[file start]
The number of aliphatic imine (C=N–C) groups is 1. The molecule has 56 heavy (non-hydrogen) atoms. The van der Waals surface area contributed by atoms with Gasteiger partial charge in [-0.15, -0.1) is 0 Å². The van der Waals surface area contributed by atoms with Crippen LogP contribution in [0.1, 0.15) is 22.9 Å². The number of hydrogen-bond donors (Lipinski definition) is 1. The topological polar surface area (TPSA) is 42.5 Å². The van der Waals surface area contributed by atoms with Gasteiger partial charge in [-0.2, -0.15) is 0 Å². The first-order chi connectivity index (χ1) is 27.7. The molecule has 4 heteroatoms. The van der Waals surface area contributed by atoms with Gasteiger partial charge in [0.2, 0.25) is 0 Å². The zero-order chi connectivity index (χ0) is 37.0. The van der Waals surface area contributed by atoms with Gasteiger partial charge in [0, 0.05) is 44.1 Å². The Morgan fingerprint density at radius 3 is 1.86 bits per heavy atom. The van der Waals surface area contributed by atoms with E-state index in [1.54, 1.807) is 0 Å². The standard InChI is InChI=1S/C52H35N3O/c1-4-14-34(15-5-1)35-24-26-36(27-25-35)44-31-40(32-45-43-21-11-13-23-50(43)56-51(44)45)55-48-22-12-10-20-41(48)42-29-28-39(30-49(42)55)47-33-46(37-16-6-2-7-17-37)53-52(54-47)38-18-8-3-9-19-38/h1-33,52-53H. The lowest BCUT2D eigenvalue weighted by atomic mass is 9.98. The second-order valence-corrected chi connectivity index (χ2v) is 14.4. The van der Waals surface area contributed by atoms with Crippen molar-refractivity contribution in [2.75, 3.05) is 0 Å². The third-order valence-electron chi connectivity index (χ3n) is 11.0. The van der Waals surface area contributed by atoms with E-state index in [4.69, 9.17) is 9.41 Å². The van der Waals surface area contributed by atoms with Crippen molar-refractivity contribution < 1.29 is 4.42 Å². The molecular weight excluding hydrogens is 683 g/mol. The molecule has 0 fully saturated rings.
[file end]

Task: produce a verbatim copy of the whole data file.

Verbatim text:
The number of aliphatic imine (C=N–C) groups is 1. The molecule has 56 heavy (non-hydrogen) atoms. The van der Waals surface area contributed by atoms with Gasteiger partial charge in [-0.15, -0.1) is 0 Å². The van der Waals surface area contributed by atoms with Crippen LogP contribution in [0.1, 0.15) is 22.9 Å². The number of hydrogen-bond donors (Lipinski definition) is 1. The topological polar surface area (TPSA) is 42.5 Å². The van der Waals surface area contributed by atoms with Gasteiger partial charge in [-0.2, -0.15) is 0 Å². The first-order chi connectivity index (χ1) is 27.7. The molecule has 4 heteroatoms. The van der Waals surface area contributed by atoms with Gasteiger partial charge in [0.2, 0.25) is 0 Å². The zero-order chi connectivity index (χ0) is 37.0. The van der Waals surface area contributed by atoms with Gasteiger partial charge in [0, 0.05) is 44.1 Å². The Morgan fingerprint density at radius 3 is 1.86 bits per heavy atom. The van der Waals surface area contributed by atoms with E-state index in [1.54, 1.807) is 0 Å². The standard InChI is InChI=1S/C52H35N3O/c1-4-14-34(15-5-1)35-24-26-36(27-25-35)44-31-40(32-45-43-21-11-13-23-50(43)56-51(44)45)55-48-22-12-10-20-41(48)42-29-28-39(30-49(42)55)47-33-46(37-16-6-2-7-17-37)53-52(54-47)38-18-8-3-9-19-38/h1-33,52-53H. The lowest BCUT2D eigenvalue weighted by atomic mass is 9.98. The second-order valence-corrected chi connectivity index (χ2v) is 14.4. The van der Waals surface area contributed by atoms with Crippen molar-refractivity contribution in [2.75, 3.05) is 0 Å². The third-order valence-electron chi connectivity index (χ3n) is 11.0. The van der Waals surface area contributed by atoms with E-state index in [4.69, 9.17) is 9.41 Å². The van der Waals surface area contributed by atoms with Crippen molar-refractivity contribution < 1.29 is 4.42 Å². The molecular weight excluding hydrogens is 683 g/mol. The molecule has 0 fully saturated rings.